For over two decades, Breeze Sharma dreamt of conquering the Everest. And when it did come true, he was staring at a life and death situation.
Ever since he first conquered Mount Nanda Kot in Uttarakhand in 1997, the former naval officer from Mumbai has been on 23 summits.
In April this year, Sharma set off on a mission to climb the Everest and the Lhotse (the fourth highest mountain in the world at 8,516 metres).
Lhotse was his first destination. Breeze was to embark on an acclimatisation climb on May 24 night from the Everest Base Camp to Camp 1. However, bad weather forced them to abandon the trek and instead set out for a glacier walk.
And that's when all hell broke loose, he tells Laxmi Negi/Rediff.com.
The big bang
I was at the Everest Base Camp. Due to bad weather, we could not go further. The base camp stretches to almost two kilometers and, therefore, I decided to go for a walk near the glaciers. I was returning (to the base camp) with a friend.
The EBC was just a kilometre away, but from the south of Everest we could see the avalanche. Since I was walking I could not feel the tremors, but suddenly I heard a big bang.
I thought the summit was crashing; it all happened in 10 seconds.
I was near Tumari peak, which just came crashing down. I saw a volcano of grey dust particles. We were trying to take shelter, but there was nowhere to hide.
I knew that in case of avalanches one needs to lie flat on the ground. I did so. There was debris flying all over. I saw four or five bodies being flung in the air (by the force of the avalanche).
Suddenly a tent cover fell on top of me from nowhere. I felt as if someone had covered me with a blanket.
The avalanche lasted for almost three minutes. Those were the longest and toughest three minutes of my life.
I continued to follow breathing techniques. After the ordeal, it was difficult to get up because I was covered with snow, stones and debris.
I got up unhurt 10 minutes later, but my friend was hurt. He had been hit by a stone. I managed to take him with me to the base camp, which was completely in a shambles.
There were tent covers and equipment strewn over a radius of 200 metres. The avalanche had destroyed 70 per cent of the base camp. Only two-three tents were intact and my tent was one of them.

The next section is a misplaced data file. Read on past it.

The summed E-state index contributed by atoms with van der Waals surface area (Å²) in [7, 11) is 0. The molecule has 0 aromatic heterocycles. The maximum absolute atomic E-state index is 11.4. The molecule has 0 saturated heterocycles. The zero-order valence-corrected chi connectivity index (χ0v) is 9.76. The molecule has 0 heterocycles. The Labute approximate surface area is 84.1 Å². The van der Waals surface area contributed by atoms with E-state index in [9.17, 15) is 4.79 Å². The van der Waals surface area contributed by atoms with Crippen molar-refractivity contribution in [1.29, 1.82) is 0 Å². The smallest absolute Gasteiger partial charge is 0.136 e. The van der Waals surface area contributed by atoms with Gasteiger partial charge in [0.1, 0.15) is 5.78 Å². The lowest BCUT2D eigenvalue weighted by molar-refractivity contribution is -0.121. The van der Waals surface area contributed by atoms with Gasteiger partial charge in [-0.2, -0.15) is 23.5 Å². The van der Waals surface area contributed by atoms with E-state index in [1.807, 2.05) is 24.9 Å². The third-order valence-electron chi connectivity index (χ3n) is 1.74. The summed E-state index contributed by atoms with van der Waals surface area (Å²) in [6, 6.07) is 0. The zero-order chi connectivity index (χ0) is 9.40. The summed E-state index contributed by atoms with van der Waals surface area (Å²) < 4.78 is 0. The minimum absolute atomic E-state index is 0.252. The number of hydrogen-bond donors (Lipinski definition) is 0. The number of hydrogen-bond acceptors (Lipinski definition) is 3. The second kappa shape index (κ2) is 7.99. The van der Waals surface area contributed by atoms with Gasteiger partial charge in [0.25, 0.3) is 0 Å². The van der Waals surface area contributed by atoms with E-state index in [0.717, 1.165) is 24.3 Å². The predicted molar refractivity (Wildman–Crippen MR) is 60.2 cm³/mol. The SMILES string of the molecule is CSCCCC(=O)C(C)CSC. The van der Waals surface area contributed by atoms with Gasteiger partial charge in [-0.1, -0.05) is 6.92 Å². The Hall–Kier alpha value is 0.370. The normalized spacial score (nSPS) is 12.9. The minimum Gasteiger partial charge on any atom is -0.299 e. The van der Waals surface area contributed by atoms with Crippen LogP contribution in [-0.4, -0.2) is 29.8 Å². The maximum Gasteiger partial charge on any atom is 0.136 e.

A lot of people were injured because they did not know what had to be done in case of an avalanche. All they had to do was lie flat on the surface.
As soon as I reached the camp I started helping out in the rescue mission, as I am trained to do so.
There were over 30 dead and 80 injured and we started giving first aid and other medical facilities by 2 pm. We could not do much because most of the injuries were serious; some were fractures.
The long and eventful day ended by 9 pm.
I spent the night outside my tent because there were four dead bodies in there. In the freezing temperature, the going was really getting tougher.
Next day, at 5.30 am, the injured were shifted to Gorak Shep (the final acclimatisation stop on most treks to Everest Base Camp from Lukla). I too helped in shifting the injured to the choppers. By noon the rescue mission was over.
Still feeling the tremors
I don’t know how I will spend the rest of the nights here.
The Everest Base Camp is situated on a glacier, which is unstable and its land movement is around one metre.
Even when I sleep, I can feel the earth beneath me shake. Don’t know whether it is the earthquake or the glacier moving.
Stuck at the Everest Base Camp
We are almost 200 people here at the base camp, trying to get in touch with the Nepal government. There is no official authority here.
We have been trying to call them, but nobody seems to respond. Sometimes they disconnect the calls.
Luckily, all Indian mountaineers are safe and we all are staying together.
We cannot descent from the EBC because the next stop is Gorak Shek. All the mountaineers are there. They cannot go down further because all the bridges are broken.
Everest has ignored me
I have waited 21 years to get here, but today, I am in a situation of life and death. No one is thinking of scaling the summit.
I can surely try the next time or may be the third time. But for now, I wish and pray for a safe life.
As told to Laxmi Negi/Rediff.com.